The moment federal small business payroll assistance became available on April 3, Anthony Strong, the owner and chef at Prairie, stopped everything he was doing and applied for it.

“I still haven’t heard back from my bank” on whether he’ll be getting help, he said.  

Instead, the bank — which is administering the payroll loans — told him to reapply on its newly crafted online portal. And, well, Strong is going to try that as well. “At this point, I’m saying — I have no idea what’s going on,” he said. 

Strong’s experience is shared by many San Francisco small business owners who desperately need government aid as they’ve watched their revenue plummet. None we spoke with has seen a dime. 

Indeed, the Small Business Association announced Thursday that its $349 billion “Payroll Protection Program,” which provides forgivable loans to businesses that keep employees on staff, is now depleted of funds. Although Congress is working to expand the program and replenish the fund with $250 billion, no agreement has been made. 

But many business owners, like Strong and others Mission Local spoke to, are carrying on as though it may never arrive — pivoting in the new landscape and using their grit to keep the lights on, pay some employees, and put food on the table.   

Just as the shelter-in-place went into effect, Strong completely transformed his 19th Street restaurant into a “general store” where people can order staples online and pick them up. With federal assistance, however, Strong said he could pick up a few more employees to make deliveries and expand the operation. 

“I think all the banks are bogged down,” he said, “And at this point, I can’t tell if we’re in the running, which is kind of scary.”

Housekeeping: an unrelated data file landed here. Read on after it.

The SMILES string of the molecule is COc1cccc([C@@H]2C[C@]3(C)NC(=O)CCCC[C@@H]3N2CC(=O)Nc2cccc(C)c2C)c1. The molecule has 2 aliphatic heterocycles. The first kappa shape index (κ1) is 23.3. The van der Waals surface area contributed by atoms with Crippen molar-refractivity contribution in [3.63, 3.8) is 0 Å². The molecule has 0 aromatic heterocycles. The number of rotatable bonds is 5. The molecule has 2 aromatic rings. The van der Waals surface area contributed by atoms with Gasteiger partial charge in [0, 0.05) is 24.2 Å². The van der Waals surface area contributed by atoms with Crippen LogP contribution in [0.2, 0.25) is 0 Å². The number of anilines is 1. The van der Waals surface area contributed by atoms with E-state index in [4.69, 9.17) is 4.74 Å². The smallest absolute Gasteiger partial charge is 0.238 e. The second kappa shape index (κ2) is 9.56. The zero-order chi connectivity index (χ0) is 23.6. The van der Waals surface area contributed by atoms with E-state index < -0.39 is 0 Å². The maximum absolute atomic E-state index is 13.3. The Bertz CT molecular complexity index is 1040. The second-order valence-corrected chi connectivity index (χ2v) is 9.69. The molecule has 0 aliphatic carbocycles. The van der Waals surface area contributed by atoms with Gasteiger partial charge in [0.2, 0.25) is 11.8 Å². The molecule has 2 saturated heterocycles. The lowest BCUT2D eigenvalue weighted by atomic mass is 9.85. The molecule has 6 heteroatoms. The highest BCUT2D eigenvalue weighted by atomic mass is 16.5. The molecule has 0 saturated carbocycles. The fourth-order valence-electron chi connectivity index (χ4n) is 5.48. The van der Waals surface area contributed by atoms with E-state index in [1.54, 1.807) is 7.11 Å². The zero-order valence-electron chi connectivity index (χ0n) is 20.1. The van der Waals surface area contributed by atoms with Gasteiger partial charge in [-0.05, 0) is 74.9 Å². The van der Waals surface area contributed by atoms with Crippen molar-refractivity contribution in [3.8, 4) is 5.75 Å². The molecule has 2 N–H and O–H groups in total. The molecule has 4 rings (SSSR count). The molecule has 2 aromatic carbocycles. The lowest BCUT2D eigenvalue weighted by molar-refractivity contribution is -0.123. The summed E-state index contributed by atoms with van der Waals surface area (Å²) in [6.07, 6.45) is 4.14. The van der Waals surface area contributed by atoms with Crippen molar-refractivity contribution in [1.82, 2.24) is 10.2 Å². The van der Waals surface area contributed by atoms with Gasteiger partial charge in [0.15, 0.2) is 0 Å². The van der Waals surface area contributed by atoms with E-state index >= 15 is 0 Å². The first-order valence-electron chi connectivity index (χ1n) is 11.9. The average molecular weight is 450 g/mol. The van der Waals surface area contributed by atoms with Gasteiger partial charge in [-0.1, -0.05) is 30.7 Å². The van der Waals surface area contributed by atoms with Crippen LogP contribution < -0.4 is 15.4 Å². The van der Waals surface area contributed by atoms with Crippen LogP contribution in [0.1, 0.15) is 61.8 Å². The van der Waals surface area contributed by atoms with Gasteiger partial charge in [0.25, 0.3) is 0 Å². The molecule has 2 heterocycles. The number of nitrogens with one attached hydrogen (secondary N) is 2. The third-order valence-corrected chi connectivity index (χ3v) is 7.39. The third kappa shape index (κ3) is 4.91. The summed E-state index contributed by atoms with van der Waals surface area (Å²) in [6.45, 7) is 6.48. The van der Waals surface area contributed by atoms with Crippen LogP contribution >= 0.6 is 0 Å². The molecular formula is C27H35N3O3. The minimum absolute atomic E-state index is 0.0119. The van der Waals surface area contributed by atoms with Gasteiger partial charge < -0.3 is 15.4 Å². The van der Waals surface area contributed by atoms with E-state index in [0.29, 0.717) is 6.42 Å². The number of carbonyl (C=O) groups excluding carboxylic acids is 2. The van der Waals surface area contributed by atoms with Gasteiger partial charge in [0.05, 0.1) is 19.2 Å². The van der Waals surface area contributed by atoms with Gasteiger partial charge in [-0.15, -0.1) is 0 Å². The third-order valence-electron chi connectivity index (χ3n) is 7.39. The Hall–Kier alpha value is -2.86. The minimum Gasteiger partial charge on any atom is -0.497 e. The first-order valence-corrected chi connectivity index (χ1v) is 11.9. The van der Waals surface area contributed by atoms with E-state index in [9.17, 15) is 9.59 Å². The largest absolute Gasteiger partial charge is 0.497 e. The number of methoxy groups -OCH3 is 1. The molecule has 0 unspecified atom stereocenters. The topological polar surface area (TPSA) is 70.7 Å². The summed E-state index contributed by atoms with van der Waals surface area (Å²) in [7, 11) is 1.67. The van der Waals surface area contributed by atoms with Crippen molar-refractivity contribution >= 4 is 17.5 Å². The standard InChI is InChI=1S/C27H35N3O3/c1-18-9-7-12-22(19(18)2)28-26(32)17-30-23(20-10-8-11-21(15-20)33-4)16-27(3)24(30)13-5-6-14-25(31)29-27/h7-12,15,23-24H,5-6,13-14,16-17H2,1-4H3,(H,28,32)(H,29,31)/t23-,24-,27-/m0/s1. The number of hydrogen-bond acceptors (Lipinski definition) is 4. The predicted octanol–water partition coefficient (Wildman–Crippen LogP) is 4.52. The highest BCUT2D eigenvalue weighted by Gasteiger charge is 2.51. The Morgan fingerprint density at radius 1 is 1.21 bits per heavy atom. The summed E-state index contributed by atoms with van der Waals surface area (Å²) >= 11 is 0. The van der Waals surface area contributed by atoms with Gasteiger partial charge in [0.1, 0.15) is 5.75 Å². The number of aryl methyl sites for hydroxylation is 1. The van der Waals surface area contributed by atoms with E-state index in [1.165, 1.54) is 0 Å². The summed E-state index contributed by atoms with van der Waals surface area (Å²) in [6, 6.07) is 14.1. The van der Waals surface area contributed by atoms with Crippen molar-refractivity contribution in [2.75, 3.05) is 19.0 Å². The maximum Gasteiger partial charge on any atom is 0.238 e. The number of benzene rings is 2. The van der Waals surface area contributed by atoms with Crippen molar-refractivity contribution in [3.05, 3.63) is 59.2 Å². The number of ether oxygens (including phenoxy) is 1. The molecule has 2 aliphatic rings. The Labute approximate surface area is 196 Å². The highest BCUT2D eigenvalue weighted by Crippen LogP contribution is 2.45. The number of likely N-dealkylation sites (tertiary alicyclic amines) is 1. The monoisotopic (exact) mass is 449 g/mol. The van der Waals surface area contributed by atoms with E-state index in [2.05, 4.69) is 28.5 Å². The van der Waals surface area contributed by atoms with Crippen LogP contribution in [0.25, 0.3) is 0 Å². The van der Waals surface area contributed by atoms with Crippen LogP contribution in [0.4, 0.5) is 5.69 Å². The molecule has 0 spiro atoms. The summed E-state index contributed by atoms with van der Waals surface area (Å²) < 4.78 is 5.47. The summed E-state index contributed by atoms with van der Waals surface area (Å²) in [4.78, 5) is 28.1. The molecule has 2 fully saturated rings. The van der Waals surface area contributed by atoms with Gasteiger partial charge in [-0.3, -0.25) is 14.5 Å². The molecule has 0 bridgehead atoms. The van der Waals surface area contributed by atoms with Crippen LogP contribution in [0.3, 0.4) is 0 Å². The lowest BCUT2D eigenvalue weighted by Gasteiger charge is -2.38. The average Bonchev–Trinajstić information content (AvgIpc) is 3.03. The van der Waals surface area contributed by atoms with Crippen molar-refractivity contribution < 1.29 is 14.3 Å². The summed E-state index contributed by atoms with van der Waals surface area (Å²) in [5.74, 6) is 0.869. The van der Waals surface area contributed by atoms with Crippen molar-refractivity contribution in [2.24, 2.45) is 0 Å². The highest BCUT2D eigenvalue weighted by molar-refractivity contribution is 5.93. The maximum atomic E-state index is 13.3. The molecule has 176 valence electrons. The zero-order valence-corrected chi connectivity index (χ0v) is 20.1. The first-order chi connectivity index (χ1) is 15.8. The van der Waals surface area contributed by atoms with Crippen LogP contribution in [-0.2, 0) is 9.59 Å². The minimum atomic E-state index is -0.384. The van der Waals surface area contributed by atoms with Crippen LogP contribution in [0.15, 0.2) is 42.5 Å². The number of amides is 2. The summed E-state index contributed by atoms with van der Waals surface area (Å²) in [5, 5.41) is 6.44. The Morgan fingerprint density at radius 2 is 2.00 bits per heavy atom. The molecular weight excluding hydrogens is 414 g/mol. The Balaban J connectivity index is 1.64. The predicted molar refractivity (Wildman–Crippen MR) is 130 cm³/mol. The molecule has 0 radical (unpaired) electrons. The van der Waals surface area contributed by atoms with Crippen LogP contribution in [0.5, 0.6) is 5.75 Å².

Paula Tejeda, who is still operating her empanada restaurant Chile Lindo, is also applying for all the assistance she can get. When they became available last month, she applied for the federal Small Business Administration’s “economic injury disaster loan advance.” This is basically a $10,000 grant that would be made immediately available if accepted, but that fund has also run dry. Tejeda, like Strong, said she also plans to apply for the presently unavailable payroll protection loans, but remained wary. 

“You really think we can take on one more application and one more form when we are literally barely coming up for air trying to keep things somehow functional?” she said, frustrated.  

Applying, indeed, may feel like a fool’s errand, especially with the payroll protection program. In the first round of funding, banks like Wells Fargo and Bank of America limited the number of applicants. To apply with Bank of America, for example, you must have already borrowed from the bank. Wells Fargo initially allowed businesses only to “express interest” in receiving the loans — even encouraging applicants to seek out other banks “apply elsewhere to increase your chances of receiving a loan before the funds run out.” 

Those funds eventually did run out, and it was clear few small businesses received them. Only 112,976 loans totaling a whopping $33.4 billion were approved in California, according to an analysis by Bloomberg.